Richard Tuttle Unveils Tate Turbine Hall Commission And Whitechapel Retrospective

Richard Tuttle

Richard Tuttle, ‘I Don’t Know, Or The Weave of Textile Language’ will be the largest survey of work ever held in the UK,  by the renowned US artist Richard Tuttle (b.1941). Comprising an exhibition at the Whitechapel Gallery plus a large-scale sculpture in Tate Modern’s Turbine Hall and a new publication. Richard Tuttle came to prominence in the 1960s, combining sculpture, painting, poetry and drawing. He has become revered for his delicate and playful approach, often using such humble, everyday materials as cloth, paper, rope and plywood. For this project, Tuttle has taken as his starting point one of the unsung heroes of everyday life: textile.

Textile is commonly associated with craft and fashion, yet woven canvas lies behind many of the world’s most acclaimed works of art and textiles are of increasing interest to artists today. I Don’t Know, Or The Weave of Textile Language investigates the importance of this material throughout history, across Tuttle’s remarkable body of work and into the latest developments in his practice. The exhibition will survey Tuttle’s career from the 1960s to today and will bring together a group of bespoke fabrics, each of which combines natural and man-made fibres to create different textures in bright colours. These will be suspended from the ceiling as a sculptural form, contrasting with the solid industrial architecture of the Turbine Hall, to create an immense volume of colour and fluidity.

Richard Tuttle is one of the most significant artists working today. Since the mid-1960s, he has created an extraordinarily varied body of work that eludes historical or stylistic categorization. Tuttle’s work exists in the space between painting, sculpture, poetry, assemblage, and drawing. He draws beauty out of humble materials, reflecting the fragility of the world in his poetic works. Without a specific reference point, his investigations of line, volume, colour, texture, shape, and form are imbued with a sense of spirituality and informed by a deep intellectual curiosity. Language, spatial relationship, and scale are also central concerns for the artist, who maintains an acute awareness for the viewer’s aesthetic experience. Tuttle was the Artist in Residence at the Getty Research Institute from September 2012–June 2013. The artist lives and works in Mount Desert, Maine; Abiquiu, New Mexico and New York City. Tuttle has been showing internationally, recent solo exhibitions include: I Don’t Know, OR The Weave of Textile Language, Turbine Hall, Tate Modern, London (forthcoming), I Don’t Know, OR The Weave of Textile Language, Whitechapel Gallery, London (forthcoming), Richard Tuttle: A Print Retrospective, Bowdoin College Museum of Art, Brunswick, ME, USA, 2014 Richard Tuttle: 1, 2, 3, Galerie Nicolai Wallner, Copenhagen, Denmark, 2014 Looking for the Map, Pace Gallery, New York, NY, USA, 2014, Marian Goodman, Paris, France, 2013, The Place in the Window, Tomio Koyama Gallery, Kyoto, Japan, 2013, Richard Tuttle: Slide, Bergen Kunsthall, Norway, 2012, Pinakothek der Moderne, Munich, Germany, 2012, Hello The Roses, with Mei-mei Berssenbrugge, Kunstverein Munich, Germany, 2012,  Richard Tuttle: Systems VIII–XII, Pace Gallery, New York, USA, 2012, Richard Tuttle: Paper, Annemarie Verna Gallery, Zurich, Switzerland, 2012.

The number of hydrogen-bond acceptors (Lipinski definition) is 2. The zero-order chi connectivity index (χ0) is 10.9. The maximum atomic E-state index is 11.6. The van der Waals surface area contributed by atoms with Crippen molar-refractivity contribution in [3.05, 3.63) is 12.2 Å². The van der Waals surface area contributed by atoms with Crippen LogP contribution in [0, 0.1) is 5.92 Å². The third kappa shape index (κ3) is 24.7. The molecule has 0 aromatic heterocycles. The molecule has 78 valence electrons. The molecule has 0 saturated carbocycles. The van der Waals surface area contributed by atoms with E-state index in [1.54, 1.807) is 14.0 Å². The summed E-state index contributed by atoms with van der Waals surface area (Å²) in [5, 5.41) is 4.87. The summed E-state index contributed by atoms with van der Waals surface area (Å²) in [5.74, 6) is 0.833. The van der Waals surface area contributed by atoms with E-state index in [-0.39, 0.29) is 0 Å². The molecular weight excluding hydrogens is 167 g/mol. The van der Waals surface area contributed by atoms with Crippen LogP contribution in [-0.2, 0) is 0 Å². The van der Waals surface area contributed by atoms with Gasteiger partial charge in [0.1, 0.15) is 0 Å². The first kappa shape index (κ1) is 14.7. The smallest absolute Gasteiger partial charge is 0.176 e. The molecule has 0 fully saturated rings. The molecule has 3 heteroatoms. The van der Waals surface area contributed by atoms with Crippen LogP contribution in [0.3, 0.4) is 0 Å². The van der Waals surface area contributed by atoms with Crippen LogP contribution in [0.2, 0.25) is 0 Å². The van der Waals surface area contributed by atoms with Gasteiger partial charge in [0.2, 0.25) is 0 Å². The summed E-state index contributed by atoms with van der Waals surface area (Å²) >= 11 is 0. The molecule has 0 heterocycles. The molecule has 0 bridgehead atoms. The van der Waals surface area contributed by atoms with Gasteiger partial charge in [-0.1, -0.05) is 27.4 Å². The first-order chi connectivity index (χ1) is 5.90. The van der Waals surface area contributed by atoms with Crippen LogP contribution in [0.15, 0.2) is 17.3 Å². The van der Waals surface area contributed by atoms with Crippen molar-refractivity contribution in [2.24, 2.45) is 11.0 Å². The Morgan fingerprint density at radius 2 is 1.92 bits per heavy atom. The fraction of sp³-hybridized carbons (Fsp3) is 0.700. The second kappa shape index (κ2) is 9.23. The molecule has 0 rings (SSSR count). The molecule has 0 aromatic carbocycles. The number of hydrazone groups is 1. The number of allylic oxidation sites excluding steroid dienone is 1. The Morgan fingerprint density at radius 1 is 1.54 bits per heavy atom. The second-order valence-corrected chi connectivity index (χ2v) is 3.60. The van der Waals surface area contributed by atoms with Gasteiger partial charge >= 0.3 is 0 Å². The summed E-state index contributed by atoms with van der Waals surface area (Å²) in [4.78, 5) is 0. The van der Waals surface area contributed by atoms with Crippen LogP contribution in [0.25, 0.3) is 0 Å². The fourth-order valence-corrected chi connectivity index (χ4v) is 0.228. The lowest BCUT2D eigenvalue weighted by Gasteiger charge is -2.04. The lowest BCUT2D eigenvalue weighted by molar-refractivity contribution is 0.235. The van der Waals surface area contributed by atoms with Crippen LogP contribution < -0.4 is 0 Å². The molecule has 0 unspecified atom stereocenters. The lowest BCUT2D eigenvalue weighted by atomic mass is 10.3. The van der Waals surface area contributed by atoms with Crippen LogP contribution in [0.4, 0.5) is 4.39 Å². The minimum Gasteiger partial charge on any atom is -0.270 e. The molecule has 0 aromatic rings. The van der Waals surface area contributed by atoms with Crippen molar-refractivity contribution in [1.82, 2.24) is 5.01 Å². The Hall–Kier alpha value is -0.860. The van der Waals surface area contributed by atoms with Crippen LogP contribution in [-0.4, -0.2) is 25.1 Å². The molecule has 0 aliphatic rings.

Photo: Installation shot John Bowyer Via Twitter
Richard Tuttle 14 October to 14 December 2014, the Whitechapel Gallery and Tate Modern Turbine Hall Comission from 14 October 2014 to 6 April 2015


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